Posted in Cooking is Fun!

Oats Cake

Here’s a healthy version of cake. No maida, no sugar and no guilt!!

Dry ingredients:

  • Quick Oats – 3 cups
  • Cocoa Powder – 1 cup
  • Baking Powder – 1/2 teaspoon
  • Baking soda – 1/4 teaspoon
  • Cinnamon powder – 1/4 teaspoon

I used Quick Oats. Rolled Oats would work as well. The cinnamon powder is optional. Mix the above dry ingredients evenly.

Wet Ingredients:

  • Melted butter (unsalted) – 2 cubes
  • Honey – 1/2 cup or as sweet as you prefer
  • Egg – 1 (whisked)
  • Milk – 1 cup
  • Vanilla extract – 1/4 teaspoon

Mix the above wet ingredients. Add the dry ingredients and combine to form a homogenous mixture.

Smear the cake pan with butter. Dust with Oats powder. Another easier way to avoid preparing oats powder is to just save some dry ingredient that we just prepared and sprinkle the same onto the cake pan. Remove the excess.

Transfer the mixed batter into a cake pan. Tap it a few times. Place it on low rack.

Pre heat microwave at 180 degree Centigrade. Bake for 20-25 minutes until golden brown or until it is completely cooked. Insert a toothpick and it should come out clear without any batter sticking to it.

Make sure to cool it on the rack for about 15 minutes before serving.

Posted in <3 for books

The Lost Symbol – Dan Brown

This one came as a total surprise to my perception of Dan Brown’s Books.
The story revolves around Freemasonry and a hidden secret. Robert Langdon tries to decipher the hidden secret that has been guarded for generations by a family of Masons. The story starts off introducing a fierce villain and how he manipulates Langdon into believing and deciphering the hidden secret. The secret has the potential that can lead to “apocalypse”. Dan Brown creates a plot that sound very real and so very believable. He brings in interesting artifacts like Durer’s painting, Franklin Magic Square that are used to solve puzzles. The novel is thrilling and delivers an edge-of-your-seat suspense until you read two thirds of the book. But as you approach the end, when all the missing parts are explained, it just doesn’t seem to fit together.

The Lost Symbol – Dan Brown

As the story unfolds, the hidden secret which could potentially end the world if revealed, turns out to be something very obvious. The author doesn’t justify the necessity of hiding the secret, which is so easily accessible, behind unbreakable codes and protecting it through ages. However, he takes a lot of time proving that the secret could actually lead to disaster if fallen into the wrong hands. That was quite unconvincing.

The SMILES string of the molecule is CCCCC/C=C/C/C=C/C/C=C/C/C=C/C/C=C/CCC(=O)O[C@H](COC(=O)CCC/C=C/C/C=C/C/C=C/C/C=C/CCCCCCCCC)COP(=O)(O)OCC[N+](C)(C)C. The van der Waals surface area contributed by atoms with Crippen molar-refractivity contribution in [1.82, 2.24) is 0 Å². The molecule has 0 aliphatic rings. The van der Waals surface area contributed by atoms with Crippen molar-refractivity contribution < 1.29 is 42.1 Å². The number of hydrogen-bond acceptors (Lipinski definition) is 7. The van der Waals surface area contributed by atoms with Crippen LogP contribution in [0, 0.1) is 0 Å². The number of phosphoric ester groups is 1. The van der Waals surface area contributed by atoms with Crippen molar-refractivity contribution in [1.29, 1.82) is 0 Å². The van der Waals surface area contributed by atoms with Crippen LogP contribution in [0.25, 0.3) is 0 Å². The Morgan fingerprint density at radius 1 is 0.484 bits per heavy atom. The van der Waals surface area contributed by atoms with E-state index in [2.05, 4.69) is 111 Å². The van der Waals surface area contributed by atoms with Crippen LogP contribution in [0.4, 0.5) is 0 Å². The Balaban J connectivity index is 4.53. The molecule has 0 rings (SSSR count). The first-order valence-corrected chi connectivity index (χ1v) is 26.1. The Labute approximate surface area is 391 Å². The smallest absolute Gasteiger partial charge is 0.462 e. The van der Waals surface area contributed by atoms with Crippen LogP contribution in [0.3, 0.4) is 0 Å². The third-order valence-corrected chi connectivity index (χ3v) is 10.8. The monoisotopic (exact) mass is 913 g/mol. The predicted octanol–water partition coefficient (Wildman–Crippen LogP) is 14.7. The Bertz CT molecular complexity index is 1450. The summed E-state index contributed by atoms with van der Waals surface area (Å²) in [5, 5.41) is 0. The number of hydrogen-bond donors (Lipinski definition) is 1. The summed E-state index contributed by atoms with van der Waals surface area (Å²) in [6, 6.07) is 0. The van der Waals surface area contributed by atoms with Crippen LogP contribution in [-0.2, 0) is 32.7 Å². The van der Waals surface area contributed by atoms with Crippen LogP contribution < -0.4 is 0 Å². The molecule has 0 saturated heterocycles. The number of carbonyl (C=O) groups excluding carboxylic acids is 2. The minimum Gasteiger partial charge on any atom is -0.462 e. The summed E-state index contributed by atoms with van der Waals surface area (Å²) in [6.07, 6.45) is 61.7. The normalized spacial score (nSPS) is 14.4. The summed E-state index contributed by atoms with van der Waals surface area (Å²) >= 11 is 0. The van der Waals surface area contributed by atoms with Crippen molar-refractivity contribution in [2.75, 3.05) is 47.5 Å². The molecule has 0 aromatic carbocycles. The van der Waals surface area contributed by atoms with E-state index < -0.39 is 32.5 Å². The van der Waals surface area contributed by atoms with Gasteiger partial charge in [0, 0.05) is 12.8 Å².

The positive aspect of the novel is the plot that sounds so real. The Author uses the thin line between fiction and reality. His efforts in studying the elements of Freemasonry, The Architecture of Monuments, Holy books etc. bringing them into the story are commendable.

I truly enjoyed Dan Brown’s Da Vinci Code. May be it’s hard to write a series in the same genre. It is obviously not so easy to make a novel sound so real and at the same time make it a thriller. May be one’s expectation goes sky high after reading a good book like Da Vinci Code. You expect nothing less. However, I did have a great time reading as much as two thirds of the book and that is all that matters!

Posted in Cooking is Fun!

Pani Puri on a rainy day

Pani Puri has been almost everyone’s all-time favorite. I have missed it since almost a year. Today, I finally tried preparing it myself which was my long time desire! I used ready made puris. Making them myself will be an experiment for another day…

Here’s is my version of Pani Puri, real quick and easy. It turned out clean and hygienic and somewhat tasty. It however couldn’t beat the taste of the one sold on road-side. It missed the smell, dust and perspiration!! 🙂

Step 1: Ingredients for Preparing Pani.

  • Coriander leaves – 1 cup
  • Mint leaves – 1/2 cup
  • Green chilly – 3
  • Ginger – 1 inch
  • Tamarind juice- 1/4 cup
  • Lemon juice – half lemon
  • Spices: Red Chilly powder, cumin, pepper powder, chaat masala

Make a paste with coriander, mint, chilly and ginger. You can either use a mixer or a food processor. Add tamarind juice and lemon to the mixture. Dilute it with 2-3 glasses of water. Pass the diluted mixture through a sieve/filter. Add the dry spices – red chilly powder, cumin powder , chaat masala and pepper powder. Add some salt.

Step 2: For the Filling you will need:

  • White Peas 1 cup
  • Potato – 2 (optional)
  • Onion – 1
  • Coriander leaves
  • Spices: Red chilly powder, coriander powder, cumin powder, chaat masala, pepper powder

Soak white peas for about 5 hours or overnight. Boil it in a pressure cooker for about 5 min or until mashable/soft. You can boil potatoes and mash them. The stuffing is equally tasty even if potatoes are avoided. Add chopped onions and coriander. Add all the spice powders: Red chilly powder, coriander powder, cumin powder, chaat masala and pepper powder and mix it well. Serve them with onions.

Posted in Cooking is Fun!

Uddin Vada / Medu Vada

Medu vada or Uddin vada is made from lentils (urad dal) and is a fond breakfast item in South India. Chopped onions, coriander, curry leaves and green chilly is added to the lentil batter and is deep fried in oil until brown and crisp.

Posted in Home Garden

Experimenting with Succulents

The very idea of seeing a plant germinate from a seed and grow has always been very fascinating to me. Caring for plants is truly a great stress-buster.

My first ever plant from the Cactus & Succulent family arrived today. I have only had a few easy to grow plants. This is going to be a real experiment for me, with a lot of learning.